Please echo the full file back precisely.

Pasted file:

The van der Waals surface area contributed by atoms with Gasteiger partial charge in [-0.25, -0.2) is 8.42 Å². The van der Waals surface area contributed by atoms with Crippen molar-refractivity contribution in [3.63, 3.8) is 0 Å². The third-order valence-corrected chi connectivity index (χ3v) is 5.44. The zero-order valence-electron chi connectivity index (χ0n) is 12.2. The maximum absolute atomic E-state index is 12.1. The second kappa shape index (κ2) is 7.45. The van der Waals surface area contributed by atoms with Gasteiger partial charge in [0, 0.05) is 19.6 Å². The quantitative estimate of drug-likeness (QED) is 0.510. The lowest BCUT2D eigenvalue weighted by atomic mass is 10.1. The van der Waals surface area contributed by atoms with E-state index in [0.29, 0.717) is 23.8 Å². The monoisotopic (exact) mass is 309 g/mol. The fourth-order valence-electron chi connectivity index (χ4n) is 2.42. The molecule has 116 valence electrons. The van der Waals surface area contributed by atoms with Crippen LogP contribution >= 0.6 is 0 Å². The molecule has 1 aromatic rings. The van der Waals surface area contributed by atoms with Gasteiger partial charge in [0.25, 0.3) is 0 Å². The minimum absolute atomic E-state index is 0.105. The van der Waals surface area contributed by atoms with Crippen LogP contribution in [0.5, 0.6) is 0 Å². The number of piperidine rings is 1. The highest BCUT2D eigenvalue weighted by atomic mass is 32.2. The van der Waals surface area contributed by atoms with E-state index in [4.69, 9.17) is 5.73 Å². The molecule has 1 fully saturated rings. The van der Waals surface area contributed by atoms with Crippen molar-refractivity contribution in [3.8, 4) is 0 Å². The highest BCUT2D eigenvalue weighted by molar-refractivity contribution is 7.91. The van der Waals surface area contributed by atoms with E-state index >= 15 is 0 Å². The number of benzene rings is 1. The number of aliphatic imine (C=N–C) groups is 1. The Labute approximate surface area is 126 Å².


The van der Waals surface area contributed by atoms with Gasteiger partial charge in [-0.25, -0.2) is 8.42 Å². The van der Waals surface area contributed by atoms with Crippen molar-refractivity contribution in [3.63, 3.8) is 0 Å². The third-order valence-corrected chi connectivity index (χ3v) is 5.44. The zero-order valence-electron chi connectivity index (χ0n) is 12.2. The maximum absolute atomic E-state index is 12.1. The second kappa shape index (κ2) is 7.45. The van der Waals surface area contributed by atoms with Gasteiger partial charge in [0, 0.05) is 19.6 Å². The quantitative estimate of drug-likeness (QED) is 0.510. The lowest BCUT2D eigenvalue weighted by atomic mass is 10.1. The van der Waals surface area contributed by atoms with E-state index in [0.29, 0.717) is 23.8 Å². The monoisotopic (exact) mass is 309 g/mol. The fourth-order valence-electron chi connectivity index (χ4n) is 2.42. The molecule has 116 valence electrons. The van der Waals surface area contributed by atoms with Crippen LogP contribution >= 0.6 is 0 Å². The molecule has 1 aromatic rings. The van der Waals surface area contributed by atoms with Gasteiger partial charge in [0.25, 0.3) is 0 Å². The minimum absolute atomic E-state index is 0.105. The van der Waals surface area contributed by atoms with Crippen LogP contribution in [0.5, 0.6) is 0 Å². The number of piperidine rings is 1. The highest BCUT2D eigenvalue weighted by atomic mass is 32.2. The van der Waals surface area contributed by atoms with E-state index in [4.69, 9.17) is 5.73 Å². The molecule has 1 fully saturated rings. The van der Waals surface area contributed by atoms with Crippen molar-refractivity contribution in [3.8, 4) is 0 Å². The highest BCUT2D eigenvalue weighted by molar-refractivity contribution is 7.91. The van der Waals surface area contributed by atoms with E-state index >= 15 is 0 Å². The number of benzene rings is 1. The number of aliphatic imine (C=N–C) groups is 1. The Labute approximate surface area is 126 Å².